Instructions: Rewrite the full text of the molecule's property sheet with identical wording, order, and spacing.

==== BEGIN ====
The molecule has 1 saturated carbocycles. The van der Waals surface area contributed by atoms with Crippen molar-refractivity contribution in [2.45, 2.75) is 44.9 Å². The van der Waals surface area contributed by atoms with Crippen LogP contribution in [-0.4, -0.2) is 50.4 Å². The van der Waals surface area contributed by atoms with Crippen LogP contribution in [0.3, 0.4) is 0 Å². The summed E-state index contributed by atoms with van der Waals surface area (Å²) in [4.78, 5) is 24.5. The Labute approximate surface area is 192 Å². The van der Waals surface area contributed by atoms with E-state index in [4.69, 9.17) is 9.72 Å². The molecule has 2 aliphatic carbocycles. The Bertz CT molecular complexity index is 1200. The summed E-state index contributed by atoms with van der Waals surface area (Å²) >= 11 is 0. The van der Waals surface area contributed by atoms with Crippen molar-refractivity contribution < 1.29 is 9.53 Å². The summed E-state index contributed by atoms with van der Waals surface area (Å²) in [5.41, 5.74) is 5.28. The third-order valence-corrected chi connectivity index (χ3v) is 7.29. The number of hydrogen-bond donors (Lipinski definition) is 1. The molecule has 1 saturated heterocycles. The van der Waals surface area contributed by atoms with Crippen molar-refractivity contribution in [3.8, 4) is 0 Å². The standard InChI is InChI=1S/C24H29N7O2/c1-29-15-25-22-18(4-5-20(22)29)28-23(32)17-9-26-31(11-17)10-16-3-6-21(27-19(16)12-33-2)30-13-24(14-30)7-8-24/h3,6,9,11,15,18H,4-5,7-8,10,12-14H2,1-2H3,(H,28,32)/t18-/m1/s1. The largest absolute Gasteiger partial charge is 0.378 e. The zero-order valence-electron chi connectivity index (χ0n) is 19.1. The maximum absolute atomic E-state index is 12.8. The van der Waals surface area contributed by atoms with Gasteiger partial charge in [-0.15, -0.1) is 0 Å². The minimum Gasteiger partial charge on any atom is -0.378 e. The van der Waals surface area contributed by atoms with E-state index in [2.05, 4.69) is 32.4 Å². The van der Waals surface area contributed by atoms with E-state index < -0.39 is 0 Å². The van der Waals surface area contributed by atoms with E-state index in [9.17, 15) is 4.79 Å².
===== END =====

The molecule has 1 saturated carbocycles. The van der Waals surface area contributed by atoms with Crippen molar-refractivity contribution in [2.45, 2.75) is 44.9 Å². The van der Waals surface area contributed by atoms with Crippen LogP contribution in [-0.4, -0.2) is 50.4 Å². The van der Waals surface area contributed by atoms with Crippen LogP contribution in [0.3, 0.4) is 0 Å². The summed E-state index contributed by atoms with van der Waals surface area (Å²) in [4.78, 5) is 24.5. The Labute approximate surface area is 192 Å². The van der Waals surface area contributed by atoms with E-state index in [4.69, 9.17) is 9.72 Å². The molecule has 2 aliphatic carbocycles. The Bertz CT molecular complexity index is 1200. The summed E-state index contributed by atoms with van der Waals surface area (Å²) >= 11 is 0. The van der Waals surface area contributed by atoms with Crippen molar-refractivity contribution < 1.29 is 9.53 Å². The summed E-state index contributed by atoms with van der Waals surface area (Å²) in [5.41, 5.74) is 5.28. The third-order valence-corrected chi connectivity index (χ3v) is 7.29. The number of hydrogen-bond donors (Lipinski definition) is 1. The molecule has 1 saturated heterocycles. The van der Waals surface area contributed by atoms with Crippen molar-refractivity contribution in [3.8, 4) is 0 Å². The standard InChI is InChI=1S/C24H29N7O2/c1-29-15-25-22-18(4-5-20(22)29)28-23(32)17-9-26-31(11-17)10-16-3-6-21(27-19(16)12-33-2)30-13-24(14-30)7-8-24/h3,6,9,11,15,18H,4-5,7-8,10,12-14H2,1-2H3,(H,28,32)/t18-/m1/s1. The largest absolute Gasteiger partial charge is 0.378 e. The zero-order valence-electron chi connectivity index (χ0n) is 19.1. The maximum absolute atomic E-state index is 12.8. The van der Waals surface area contributed by atoms with Gasteiger partial charge in [-0.15, -0.1) is 0 Å². The minimum Gasteiger partial charge on any atom is -0.378 e. The van der Waals surface area contributed by atoms with E-state index in [2.05, 4.69) is 32.4 Å². The van der Waals surface area contributed by atoms with E-state index < -0.39 is 0 Å². The van der Waals surface area contributed by atoms with E-state index in [9.17, 15) is 4.79 Å².